The chapter has been written. They've all gone to the tape. The large banks. For the most part, what I had told you earlier still rings true. The banks find ways to remain wildly profitable, but valuation remains overly dependent upon net interest margin. Hence, the ultimate value investment sector for now, as long as the Fed pins the short end of the curve in place... while maintaining liquidity in cash markets, and while allowing the long end of the curve to respond to potential growth, should this trade deal with China actually enhance prospects for U.S. commerce, should the consumer remain aggressive.
Morgan Stanley (MS) reported the firm's fourth quarter performance on Thursday morning. The firm posted adjusted EPS of $1.20, or $1.30 when GAAP principles are applied. Both numbers easily topped expectations. Revenue printed up 27% at $10.86, another handsome looking beat. Break these numbers down, and it quickly becomes apparent that across the board, this firm is executing at a high level. Think Wade Boggs in his prime. The guy led the league time after time in on-base percentage, batting average, hits, walks, doubles, while paying a Gold Glove caliber of defense at third base... he just plain found a way to beat you. Morgan Stanley has been that good.
Back In Time
Morgan Stanley CEO James Gorman has been at the helm for a decade. Over time, he has transformed the firm from a wildly volatile investment "boutique" to a well rounded operation focused more on wealth management than anything else. By no means, does that directional shift mean that Morgan Stanley somehow forgot how to trade. No, not at all.
Okay, let us not go quite that far back. September, the sudden appearance of, or really the sudden scarcity of necessary short-term liquidity in overnight markets makes headlines in the wake of the Fed's balance sheet having been drawn down to a rough $3.9 trillion though quantitative tightening, or in short... the methodical destruction of the monetary base that the Fed itself had built up over a number of years.
At the time, Morgan Stanley analyst Kelcie Gerson predicted that temporary repo operations would not be enough to settle these cash markets in the long-term, that the Fed would need to increase the size of its balance sheet by $315 billion. Other banks offered even higher estimates. The Fed will release the size of their balance sheet this evening as they do every week. Last week, the headline number stood at $4.15 trillion, as the Fed has purchased $60 billion worth of T-Bills monthly ever since while continuing with the already mentioned repo-operations when needed, which has been regularly.
Back to Morgan Stanley
Morgan crushed expectations across business lines as I have indicated above. For the quarter, net interest income increased 18%, Investment banking popped by 11%, as did Wealth Management. It all adds up to a record year for the firm in terms of net income as well as revenue. The crown jewel however, year over year, goes to Sales & Trading. The unit posted 29% growth. Within the unit, equity trading was flat, fixed income? Wait for it, wait... growth of 126%, even better than the 86% growth on the same line reported by JP Morgan (JPM) . The fact is that this item was simply strong across the industry.
Now take a look at the spread between the what the U.S. 3 month T-Bill and the U.S. 10 year note yielded in between October 1st and December 31st of 2019...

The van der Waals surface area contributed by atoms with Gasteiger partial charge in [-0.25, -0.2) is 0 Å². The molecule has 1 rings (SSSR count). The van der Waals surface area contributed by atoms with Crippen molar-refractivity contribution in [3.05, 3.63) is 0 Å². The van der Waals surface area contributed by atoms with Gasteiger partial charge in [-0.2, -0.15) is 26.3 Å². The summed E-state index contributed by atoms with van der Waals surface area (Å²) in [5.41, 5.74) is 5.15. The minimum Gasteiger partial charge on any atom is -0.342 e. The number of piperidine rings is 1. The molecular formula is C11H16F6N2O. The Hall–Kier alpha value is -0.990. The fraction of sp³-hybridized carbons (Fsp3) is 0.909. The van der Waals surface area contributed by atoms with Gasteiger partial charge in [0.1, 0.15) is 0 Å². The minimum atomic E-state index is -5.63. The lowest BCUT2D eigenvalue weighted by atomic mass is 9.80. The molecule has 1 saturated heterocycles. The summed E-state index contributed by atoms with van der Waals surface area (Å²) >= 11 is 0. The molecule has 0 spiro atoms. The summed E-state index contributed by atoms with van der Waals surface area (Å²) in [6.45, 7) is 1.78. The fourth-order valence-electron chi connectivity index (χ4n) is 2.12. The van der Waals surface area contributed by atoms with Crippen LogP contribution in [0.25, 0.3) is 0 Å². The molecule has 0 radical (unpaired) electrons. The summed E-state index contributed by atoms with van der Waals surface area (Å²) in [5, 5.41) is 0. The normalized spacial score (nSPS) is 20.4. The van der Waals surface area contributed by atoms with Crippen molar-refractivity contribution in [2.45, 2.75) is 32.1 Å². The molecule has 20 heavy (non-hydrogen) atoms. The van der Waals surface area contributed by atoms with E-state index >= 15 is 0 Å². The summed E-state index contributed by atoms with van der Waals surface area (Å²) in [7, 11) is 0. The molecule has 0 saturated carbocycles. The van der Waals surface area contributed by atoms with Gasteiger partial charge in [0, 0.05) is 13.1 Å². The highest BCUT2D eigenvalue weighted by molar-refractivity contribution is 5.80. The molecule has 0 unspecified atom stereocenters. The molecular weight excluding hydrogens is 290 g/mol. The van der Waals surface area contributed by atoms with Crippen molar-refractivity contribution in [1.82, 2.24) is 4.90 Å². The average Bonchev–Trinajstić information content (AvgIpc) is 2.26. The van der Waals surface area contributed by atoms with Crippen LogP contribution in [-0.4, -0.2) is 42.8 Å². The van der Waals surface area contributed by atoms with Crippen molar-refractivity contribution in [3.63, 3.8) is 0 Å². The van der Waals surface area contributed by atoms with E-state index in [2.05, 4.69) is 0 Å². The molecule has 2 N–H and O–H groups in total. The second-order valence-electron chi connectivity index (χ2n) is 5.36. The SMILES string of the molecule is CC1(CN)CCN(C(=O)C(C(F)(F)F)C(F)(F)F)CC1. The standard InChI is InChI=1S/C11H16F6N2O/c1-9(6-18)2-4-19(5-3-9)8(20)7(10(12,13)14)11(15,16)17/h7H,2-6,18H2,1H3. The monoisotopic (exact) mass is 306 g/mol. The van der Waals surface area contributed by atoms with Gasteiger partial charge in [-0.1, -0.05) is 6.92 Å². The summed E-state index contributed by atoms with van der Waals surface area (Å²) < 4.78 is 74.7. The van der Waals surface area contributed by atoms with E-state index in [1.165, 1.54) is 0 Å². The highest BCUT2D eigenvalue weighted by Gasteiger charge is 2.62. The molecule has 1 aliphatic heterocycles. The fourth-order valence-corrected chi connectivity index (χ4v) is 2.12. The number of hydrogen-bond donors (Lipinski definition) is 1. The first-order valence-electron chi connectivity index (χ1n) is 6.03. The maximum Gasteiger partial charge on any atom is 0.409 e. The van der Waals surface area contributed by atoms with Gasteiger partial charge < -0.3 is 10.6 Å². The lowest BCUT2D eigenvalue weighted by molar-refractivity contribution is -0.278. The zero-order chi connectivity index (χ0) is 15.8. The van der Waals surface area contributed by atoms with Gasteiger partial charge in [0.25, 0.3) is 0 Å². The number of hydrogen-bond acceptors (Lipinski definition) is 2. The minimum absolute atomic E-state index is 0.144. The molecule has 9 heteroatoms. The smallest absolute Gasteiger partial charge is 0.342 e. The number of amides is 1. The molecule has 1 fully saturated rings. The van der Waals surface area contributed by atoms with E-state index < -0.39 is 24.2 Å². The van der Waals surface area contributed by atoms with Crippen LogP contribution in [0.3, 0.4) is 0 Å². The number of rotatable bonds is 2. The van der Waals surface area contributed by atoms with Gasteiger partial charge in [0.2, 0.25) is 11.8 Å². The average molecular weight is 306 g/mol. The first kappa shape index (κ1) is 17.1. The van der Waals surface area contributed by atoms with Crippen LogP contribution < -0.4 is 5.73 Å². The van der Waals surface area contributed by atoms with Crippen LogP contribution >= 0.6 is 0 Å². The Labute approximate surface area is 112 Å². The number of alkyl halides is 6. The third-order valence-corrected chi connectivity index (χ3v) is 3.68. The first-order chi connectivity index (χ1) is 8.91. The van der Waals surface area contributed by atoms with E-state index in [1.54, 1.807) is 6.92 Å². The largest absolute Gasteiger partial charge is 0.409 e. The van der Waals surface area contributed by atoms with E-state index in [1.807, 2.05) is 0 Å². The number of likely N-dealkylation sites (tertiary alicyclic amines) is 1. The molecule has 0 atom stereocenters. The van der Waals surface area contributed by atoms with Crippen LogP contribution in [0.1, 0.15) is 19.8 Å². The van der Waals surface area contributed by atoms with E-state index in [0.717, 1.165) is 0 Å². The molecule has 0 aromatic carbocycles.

Starting the period inverted at -19 basis points, the spread un-inverted within days, and ran as high as +39 basis points within a month, a swing of 58 basis points, which by the way for those that maybe do not follow credit markets all that closely, is incredible. This spread remained rather volatile for the rest of the year, bottoming at +14bp in late November and closing the year at +37bp. I won't even go into corporate debt markets, but you know that these large banks did.
Threats to Sustainability
The fact that so many of Morgan Stanley's businesses did very well does matter, and will matter more so going forward, as there are obvious threats to the health of the yield curve going forward. The upside threat to these spreads will come in the form of consumer level inflation that will push out the long end, but that brings a double edged sword, as the Fed would then have to re-target the Fed Funds Rate at higher levels. Away from potential for economic growth and/or more inflation than the central bank would welcome, there comes a threat from the mere fact that the central bank will become uncomfortable with the programs currently underpinning these markets.
The balance sheet expansion program was originally meant to run through March, but will in my opinion run through tax season. Withdrawal, or even the mention of reducing the pace of these purchases will at that time probably produce something akin to a "taper tantrum" across financial markets. Don't moan, expect it. There has also been talk that at some point, the Fed would like to reduce its unwelcome role in short-term repurchase agreements. The media has bandied about the idea of the Fed possibly lending short-term cash directly to securities dealers and hedge funds through the FICC (Fixed Income Clearing Corp.). While this might be a politically dangerous move, it would if come to fruition remove the function of larger banks as middlemen in these markets. Just food for thought.
I do like having some exposure to the large banks, and Morgan Stanley is doing what looks to be an excellent job. At a tangible book value of $40.01 per share, Morgan is cheaper than "best in breed" JP Morgan, but still more expensive than... say Citigroup (C) . If I were to venture into this name, it would not be on a morning where the shares are up 8% in response to earnings, with the broader indices all up more than half of one percent.